New Castle, Delaware
Community History and Archaeology Program 
Benjamin Latrobe

Back to list of portraits

Benjamin Latrobe   (1764-1820)

Click on image to enlarge or for higher resolution
Title/OccupationEngineer, Architect
Address55 The Strand
ArtistCharles Willson Peale
Date painted1804
CreditThe White House
MarriedLydia Sellon (1790),
Mary Elizabeth Hazelhurst (1800)
ParentsBenjamin &Anna Antes
ChildrenLydia (1791-1878)
Henry (1792-1817)
John (1803-1891)
Mary Agnes(1805-1806)
Benjamin II (1806-1878)
Louisa (1808-1808)

Obama being sworn in at the capitol by Chief Justice Roberts.

In the background is a portrait of Benjamin Latrobe, Chief Architect of the Capitol at the time of Jefferson.

Latrobe by Rembrandt Peale .

One hour PBS special on "Benjamin Latrobe | America's First Architect"


The wonderfully detailed elevations and survey of New Castle exist because there was a desire, mostly from Pennsylvania, for improved boat access to the farming regions in middle of the state. There was much debate about what the route should be between the Chesapeake Bay & Delaware River. Latrobe in a letter to his father-in-law stated the best route would end in New Castle!

Pennsylvania governor Thomas McKean in 1801 appointed Benjamin Latrobe to survey, then improve the Susquehanna river. Then, when the Chesapeake & Delaware Canal Company was formed, McKean appointed Latrobe to be the engineer in charge (Hamlin p183, 203). In the summer of 1803, the Latrobes moved to New Castle. Benjamin would be away during the week, then on Friday his wife would drive a carriage to pick him up at Elk Forge (near the current Gore facility below Newark). Initially they lived at 55 The Strand (Toro, p33) Between 1803 and 1805 they lived in New Castle, Washington, D. C. where he was working on the Capitol dome, Philadelphia close to her family, Iron Hill, their preferred country location near to the feeder canal site and Wilmington.

The Latrobe family's initial introduction to New Castle was not positive.
We arrived here about 11 o'clock [and] found the house shut up. I was obliged to go in search of a key while my family waited in the carriage in the street, surrounded by the idlers and blackguards of the neighborhood ... The furniture of both parlors was covered with white mould, the beds wet. One of the matrasses and almost all of the carpets rotten.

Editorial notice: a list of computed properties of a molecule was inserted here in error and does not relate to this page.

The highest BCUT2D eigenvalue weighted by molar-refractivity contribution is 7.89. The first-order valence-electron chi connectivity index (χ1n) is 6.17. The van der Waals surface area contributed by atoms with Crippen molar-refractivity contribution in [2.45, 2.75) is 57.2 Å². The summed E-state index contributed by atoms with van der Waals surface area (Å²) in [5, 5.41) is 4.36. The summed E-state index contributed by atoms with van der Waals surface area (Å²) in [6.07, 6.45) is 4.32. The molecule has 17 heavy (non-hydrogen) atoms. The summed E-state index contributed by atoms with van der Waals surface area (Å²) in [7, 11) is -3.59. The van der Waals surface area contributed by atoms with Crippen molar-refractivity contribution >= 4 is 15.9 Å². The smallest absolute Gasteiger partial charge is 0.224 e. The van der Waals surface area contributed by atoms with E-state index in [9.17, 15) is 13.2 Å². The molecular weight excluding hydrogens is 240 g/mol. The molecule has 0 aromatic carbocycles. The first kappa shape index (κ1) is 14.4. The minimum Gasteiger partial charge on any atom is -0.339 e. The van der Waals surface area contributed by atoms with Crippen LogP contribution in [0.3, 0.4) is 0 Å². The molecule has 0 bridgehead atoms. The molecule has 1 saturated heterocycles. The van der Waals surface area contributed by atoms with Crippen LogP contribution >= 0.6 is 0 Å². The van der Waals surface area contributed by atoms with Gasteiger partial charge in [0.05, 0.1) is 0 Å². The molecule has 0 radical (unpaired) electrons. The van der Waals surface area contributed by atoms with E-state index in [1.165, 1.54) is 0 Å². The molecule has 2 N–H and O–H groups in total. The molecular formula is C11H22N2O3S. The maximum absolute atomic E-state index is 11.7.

His view of New Castle and its citizens did not improve during his stay:
There are half a dozen good natured men besides in this place. Physicians, storekeepers, lawyers and a divine or two. None of them were ever suspected of giving away anything in charity, or acquiring any thing by their genius. But to do no wrong in Newcastle is praise worthy.

It is no wonder indeed that talents and worth should be rare here. Newcastle cannot be a commercial town while Philadelphia exists. As soon as a merchant acquires capital, the field of Newcastle is too small for him and he removes to Philadelphia. Two exceptions exist however in the houses, of Riddle and Bird, and of Bond, who are supposed to have grown rich by supplying ships with Stock for their Voyages, a business in which they still continue and on a large Scale.

The County court which is held here attracts two Judges and some Lawyers. But Wilmington is only six miles off and is a more healthy and agreeable residence, so that some of the lawyers of the most business and greatest eminence reside there. Judge Booth [Jr] is, excepting always my friend Bennet, the best and more accomplished man in the place, but not openhearted, and devoted to his farm, his tanyard, and his money concerns. He has as judge only $1,000 per Annum, and a large family to maintain. But he is reputed rich.

Newcastle is the Gravesend of Philadelphia. Of course the usual conveniences for the accomodation of seafaring men are found here in plenty and of the coarsest sort. And as a little country town it has all the petty scandal, curiosity, envy and hatred which distinguishes little towns all over the world.

I will not stay a moment longer in the place than I can help. And besides I will have no drawing of it, altho' I presented it with my professional labors in regulating it...

His parting comments in his Journal as he was moving to Washington:
Newcastle Packet, Aug. 3D, 1806...
Arrived at Newcastle at 2 o'clock. The Law of the Land says: "Thou shalt not travel on Sunday." Therefore we must remain here 14 hours uselessly, while a useless packet lies at the Wharf at French town, the crew of which as well as half the passengers of our Philadelphia Packet are getting drunk. This is at least not the Gospel, tho' it may be the law.

I have taken two sketches in coming down the [Delaware] river... The wind failed near Newcastle. I wanted a view of the town merely as a geographical elevation of a place, in which all the evils of a Gravesend, and of County town are united. [Gravesend was the last river port for ships leaving the metropolis of London. New Castle played a similar role on the Delaware River for ships leaving Philadelphia.]

I have several acquaintances in this place. The first of them is a tavernkeeper, and he is also the worthiest. [Caleb Bennett ...

Another of my very good friends is a lawyer. [George Read Jr.] ...

Another is a judge. [Kensey Johns Sr.] ...

Philadelphia also did not fare well in Latrobe's candid description.

Benjamin Henry Latrobe, Talbot Hamlin, 1955
The Latrobe Survey of New Castle, Lucille Toro, Thesis, Univ. of Delaware, 1971
The Journals of Benjamin Henry Latrobe 1799-1820. From Philadelphia to New Orleans, Vol 3 E.Carter II, J. Van Horne, L. Formwalt. Md. Hist. Soc, 1980

Jim Meek
nc-chap.org 2014, 2015